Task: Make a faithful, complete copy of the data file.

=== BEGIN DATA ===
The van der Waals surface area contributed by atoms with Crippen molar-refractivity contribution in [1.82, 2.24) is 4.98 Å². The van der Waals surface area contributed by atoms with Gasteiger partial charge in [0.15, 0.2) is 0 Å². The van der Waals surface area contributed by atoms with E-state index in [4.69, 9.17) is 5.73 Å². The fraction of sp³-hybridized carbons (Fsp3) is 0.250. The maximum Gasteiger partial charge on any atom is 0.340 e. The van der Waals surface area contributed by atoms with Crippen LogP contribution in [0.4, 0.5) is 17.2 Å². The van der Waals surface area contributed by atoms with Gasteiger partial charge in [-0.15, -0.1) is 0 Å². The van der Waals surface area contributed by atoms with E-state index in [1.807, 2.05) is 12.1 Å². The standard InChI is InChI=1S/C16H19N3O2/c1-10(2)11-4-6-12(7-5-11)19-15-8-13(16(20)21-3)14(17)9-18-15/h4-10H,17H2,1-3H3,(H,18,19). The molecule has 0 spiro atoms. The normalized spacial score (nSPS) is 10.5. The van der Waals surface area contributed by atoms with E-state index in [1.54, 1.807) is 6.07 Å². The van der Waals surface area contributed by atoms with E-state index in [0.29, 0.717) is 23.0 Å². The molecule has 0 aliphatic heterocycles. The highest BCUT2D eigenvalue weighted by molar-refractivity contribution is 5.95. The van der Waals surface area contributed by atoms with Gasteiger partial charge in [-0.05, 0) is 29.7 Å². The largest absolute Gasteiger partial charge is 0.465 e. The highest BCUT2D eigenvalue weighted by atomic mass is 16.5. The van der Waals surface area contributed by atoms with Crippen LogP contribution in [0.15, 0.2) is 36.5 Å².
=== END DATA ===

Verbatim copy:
The van der Waals surface area contributed by atoms with Crippen molar-refractivity contribution in [1.82, 2.24) is 4.98 Å². The van der Waals surface area contributed by atoms with Gasteiger partial charge in [0.15, 0.2) is 0 Å². The van der Waals surface area contributed by atoms with E-state index in [4.69, 9.17) is 5.73 Å². The fraction of sp³-hybridized carbons (Fsp3) is 0.250. The maximum Gasteiger partial charge on any atom is 0.340 e. The van der Waals surface area contributed by atoms with Crippen LogP contribution in [0.4, 0.5) is 17.2 Å². The van der Waals surface area contributed by atoms with Gasteiger partial charge in [-0.15, -0.1) is 0 Å². The van der Waals surface area contributed by atoms with E-state index in [1.807, 2.05) is 12.1 Å². The standard InChI is InChI=1S/C16H19N3O2/c1-10(2)11-4-6-12(7-5-11)19-15-8-13(16(20)21-3)14(17)9-18-15/h4-10H,17H2,1-3H3,(H,18,19). The molecule has 0 spiro atoms. The normalized spacial score (nSPS) is 10.5. The van der Waals surface area contributed by atoms with E-state index in [1.54, 1.807) is 6.07 Å². The van der Waals surface area contributed by atoms with E-state index in [0.29, 0.717) is 23.0 Å². The molecule has 0 aliphatic heterocycles. The highest BCUT2D eigenvalue weighted by molar-refractivity contribution is 5.95. The van der Waals surface area contributed by atoms with Gasteiger partial charge in [-0.05, 0) is 29.7 Å². The largest absolute Gasteiger partial charge is 0.465 e. The highest BCUT2D eigenvalue weighted by atomic mass is 16.5. The van der Waals surface area contributed by atoms with Crippen LogP contribution in [0.15, 0.2) is 36.5 Å².